|Squid Ink Risotto with Seared Scallops and Shimeji Mushrooms|
Squid Ink Risotto with Seared Scallops and Shimeji Mushrooms
Shared by Laurent Lherisson, Executive Chef of Grand Millennium Kuala Lumpur
This is an earthy, yet, light dish, that will please the lunch crowd as much as the dinner crowd. It's elegant but still simple to accomplish, with just a few ingredients to put in your basket.
Ingredients (for 4 servings)
200g of risotto rice
1 large shallot, diced
1 garlic clove
200ml of white wine
20g of squid ink
500ml of fish stock
1 tablespoon olive oil
28pcs scallop (muscle/meat only)
150gr shimeji mushroom
12pcs skinny asparagus (thin ones) cut 5cm from the head
celery branch leaves (yellow) – chopped chives – fresh chervil
olive oil – salt – black pepper
1 knob of butter
1- Sweat the diced shallot and garlic in a wide bottomed pan with a little olive oil until soft and sweet.
2- Add the risotto rice and fry for a few seconds until lightly toasted.
3- Add all of the white wine and cook until all of the liquid has been absorbed into the rice.
4- Add the squid ink into the pan. After a minute start to ladle in the fish stock, wait until each ladle of
stock is absorbed before adding the next.
Do this until all of the fish stock has been added, the process should take around 25 minutes.
5- Stir the contents of the pan continuously, cooking on a medium heat.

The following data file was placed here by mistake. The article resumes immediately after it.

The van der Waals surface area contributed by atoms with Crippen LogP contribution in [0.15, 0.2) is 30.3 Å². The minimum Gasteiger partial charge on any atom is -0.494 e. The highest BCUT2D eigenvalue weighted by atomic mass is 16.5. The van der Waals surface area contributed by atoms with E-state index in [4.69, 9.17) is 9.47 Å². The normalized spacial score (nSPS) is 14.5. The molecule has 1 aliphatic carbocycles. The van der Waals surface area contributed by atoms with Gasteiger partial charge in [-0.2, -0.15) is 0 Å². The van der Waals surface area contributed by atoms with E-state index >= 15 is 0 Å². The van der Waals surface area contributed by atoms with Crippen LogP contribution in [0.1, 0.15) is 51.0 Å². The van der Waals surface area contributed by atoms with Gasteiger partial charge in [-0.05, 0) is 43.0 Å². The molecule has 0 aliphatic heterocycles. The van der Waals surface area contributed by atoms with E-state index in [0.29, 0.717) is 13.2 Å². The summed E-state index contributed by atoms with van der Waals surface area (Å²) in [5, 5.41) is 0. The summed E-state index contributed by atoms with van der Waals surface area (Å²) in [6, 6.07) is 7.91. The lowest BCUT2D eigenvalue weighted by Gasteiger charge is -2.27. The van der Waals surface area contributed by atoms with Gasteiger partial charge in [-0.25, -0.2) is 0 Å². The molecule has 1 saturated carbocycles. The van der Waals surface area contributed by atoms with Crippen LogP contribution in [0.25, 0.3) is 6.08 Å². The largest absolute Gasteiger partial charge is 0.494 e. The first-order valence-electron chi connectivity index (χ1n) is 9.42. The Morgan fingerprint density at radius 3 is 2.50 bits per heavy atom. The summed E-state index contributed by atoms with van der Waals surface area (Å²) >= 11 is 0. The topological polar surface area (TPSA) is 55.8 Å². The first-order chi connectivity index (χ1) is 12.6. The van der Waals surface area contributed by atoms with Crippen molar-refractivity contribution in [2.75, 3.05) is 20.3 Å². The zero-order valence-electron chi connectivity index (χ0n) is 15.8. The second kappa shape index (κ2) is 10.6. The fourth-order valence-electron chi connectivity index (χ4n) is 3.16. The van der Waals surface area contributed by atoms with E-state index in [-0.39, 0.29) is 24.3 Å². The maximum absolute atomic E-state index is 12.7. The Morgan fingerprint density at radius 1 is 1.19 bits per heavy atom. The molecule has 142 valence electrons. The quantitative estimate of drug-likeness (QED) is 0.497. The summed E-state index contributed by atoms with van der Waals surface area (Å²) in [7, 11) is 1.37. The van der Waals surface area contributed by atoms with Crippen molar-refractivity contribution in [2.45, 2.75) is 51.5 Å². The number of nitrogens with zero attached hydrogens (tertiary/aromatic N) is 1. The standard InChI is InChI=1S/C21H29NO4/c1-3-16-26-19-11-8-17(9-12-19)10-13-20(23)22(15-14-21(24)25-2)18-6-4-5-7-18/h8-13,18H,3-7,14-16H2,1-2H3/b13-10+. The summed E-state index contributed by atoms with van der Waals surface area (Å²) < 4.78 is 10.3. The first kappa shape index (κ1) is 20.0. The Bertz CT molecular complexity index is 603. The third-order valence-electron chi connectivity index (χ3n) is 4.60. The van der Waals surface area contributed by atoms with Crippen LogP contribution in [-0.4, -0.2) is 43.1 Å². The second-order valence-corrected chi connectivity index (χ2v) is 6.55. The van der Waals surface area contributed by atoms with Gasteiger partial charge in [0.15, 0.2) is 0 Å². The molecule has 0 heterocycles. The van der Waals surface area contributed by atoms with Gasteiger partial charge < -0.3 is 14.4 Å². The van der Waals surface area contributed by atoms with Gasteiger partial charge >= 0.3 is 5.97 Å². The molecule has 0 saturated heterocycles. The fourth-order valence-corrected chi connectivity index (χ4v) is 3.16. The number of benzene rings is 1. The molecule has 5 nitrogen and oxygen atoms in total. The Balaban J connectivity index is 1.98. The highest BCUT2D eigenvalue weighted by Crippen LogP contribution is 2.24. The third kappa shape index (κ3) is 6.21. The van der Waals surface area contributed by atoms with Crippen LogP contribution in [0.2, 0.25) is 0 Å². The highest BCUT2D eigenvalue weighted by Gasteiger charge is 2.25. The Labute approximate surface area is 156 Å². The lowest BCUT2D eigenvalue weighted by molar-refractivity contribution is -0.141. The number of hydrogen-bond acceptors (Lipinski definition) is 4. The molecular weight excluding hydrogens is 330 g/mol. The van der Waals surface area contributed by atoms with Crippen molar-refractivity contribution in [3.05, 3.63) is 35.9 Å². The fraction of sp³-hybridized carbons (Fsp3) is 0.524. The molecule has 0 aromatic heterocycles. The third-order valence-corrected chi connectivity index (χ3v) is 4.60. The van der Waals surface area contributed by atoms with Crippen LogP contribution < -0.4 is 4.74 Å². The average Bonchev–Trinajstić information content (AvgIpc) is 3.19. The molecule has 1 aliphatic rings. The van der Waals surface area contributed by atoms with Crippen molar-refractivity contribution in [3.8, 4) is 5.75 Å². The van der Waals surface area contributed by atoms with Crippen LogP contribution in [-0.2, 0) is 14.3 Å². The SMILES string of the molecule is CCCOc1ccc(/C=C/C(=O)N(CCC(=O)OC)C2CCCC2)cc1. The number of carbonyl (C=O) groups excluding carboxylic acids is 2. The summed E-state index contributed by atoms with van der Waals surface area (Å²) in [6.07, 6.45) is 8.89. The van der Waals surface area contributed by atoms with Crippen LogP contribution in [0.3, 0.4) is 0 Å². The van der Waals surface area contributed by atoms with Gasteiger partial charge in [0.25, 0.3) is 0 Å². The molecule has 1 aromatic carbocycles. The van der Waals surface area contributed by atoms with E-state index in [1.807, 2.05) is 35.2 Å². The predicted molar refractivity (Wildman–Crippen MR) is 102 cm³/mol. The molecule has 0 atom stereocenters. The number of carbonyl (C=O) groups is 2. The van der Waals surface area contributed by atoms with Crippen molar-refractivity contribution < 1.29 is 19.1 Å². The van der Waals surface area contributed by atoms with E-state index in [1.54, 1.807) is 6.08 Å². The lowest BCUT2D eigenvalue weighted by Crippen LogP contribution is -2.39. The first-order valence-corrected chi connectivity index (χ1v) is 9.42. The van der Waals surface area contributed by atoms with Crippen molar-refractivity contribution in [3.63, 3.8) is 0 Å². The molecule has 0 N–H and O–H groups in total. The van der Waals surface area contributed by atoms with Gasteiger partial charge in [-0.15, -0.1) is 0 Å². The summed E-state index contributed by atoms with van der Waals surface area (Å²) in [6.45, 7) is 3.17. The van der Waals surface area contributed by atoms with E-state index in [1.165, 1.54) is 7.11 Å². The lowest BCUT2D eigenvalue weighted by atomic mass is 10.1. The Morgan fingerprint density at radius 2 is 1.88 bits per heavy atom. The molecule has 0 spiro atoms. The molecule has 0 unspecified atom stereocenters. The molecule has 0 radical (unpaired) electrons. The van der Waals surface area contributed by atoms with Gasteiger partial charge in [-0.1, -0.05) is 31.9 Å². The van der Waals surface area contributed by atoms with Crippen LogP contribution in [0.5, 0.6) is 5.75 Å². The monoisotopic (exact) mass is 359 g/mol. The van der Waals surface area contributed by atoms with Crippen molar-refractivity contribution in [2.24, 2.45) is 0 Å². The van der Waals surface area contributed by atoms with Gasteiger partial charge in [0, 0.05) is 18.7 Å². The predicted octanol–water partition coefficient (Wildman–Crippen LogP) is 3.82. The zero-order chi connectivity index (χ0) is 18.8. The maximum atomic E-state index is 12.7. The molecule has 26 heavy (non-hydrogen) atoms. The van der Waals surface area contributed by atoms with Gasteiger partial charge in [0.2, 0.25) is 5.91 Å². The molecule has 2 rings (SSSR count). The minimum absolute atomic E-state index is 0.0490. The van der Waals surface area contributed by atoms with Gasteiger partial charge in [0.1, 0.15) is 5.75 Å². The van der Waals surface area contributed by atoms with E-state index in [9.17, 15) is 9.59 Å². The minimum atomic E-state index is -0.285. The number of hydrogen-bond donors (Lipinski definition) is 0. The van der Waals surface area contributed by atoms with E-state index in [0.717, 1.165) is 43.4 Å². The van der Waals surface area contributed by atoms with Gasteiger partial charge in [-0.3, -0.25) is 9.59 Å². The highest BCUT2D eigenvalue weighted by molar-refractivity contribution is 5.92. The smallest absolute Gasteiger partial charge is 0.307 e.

When the risotto is nearly cooked, but still has a soft, fluid consistency add a knob of butter and stir
6- Meanwhile, in a hot sauté pan with a little olive oil, sear the scallops on both sides (about 2 minutes on each side) with a little salt and pepper. Remove the scallops from the pan and throw in the shimeji
mushrooms and the asparagus heads, give them a quick sear (about 1 minute).
7- Serve the squid ink risotto on four plates. Dispose six scallops on top of the risotto in a circular shape with one in the middle. Arrange some shimeji mushrooms between each scallop and three asparagus heads per plate. Sprinkle with the celery leaves, the chopped chives and the fresh chervil.
- Instead of using risotto rice, once in a while, I like to use “Orzo” pasta rice.
Just cook the “Orzo” pasta rice in boiling water (like with any other type of pasta), keep them very “al dente”, strain and cool down in iced water.
When needed, warm the “Orzo” pasta rice in a pan, with a knob of butter, the squid ink and a tablespoon of mascarpone cheese – season with salt and pepper – done.
- If you don’t like to use squid ink, I will suggest you to cook your risotto plain, then add-in, at the end, half a leek washed, thinly sliced and sweated in butter. The leek will give a nice peppery flavor to your rice.
Thanks for sharing this recipe with The Yum List Chef Laurent!
|Laurent Lherisson, Executive Chef of Grand Millennium Kuala Lumpur|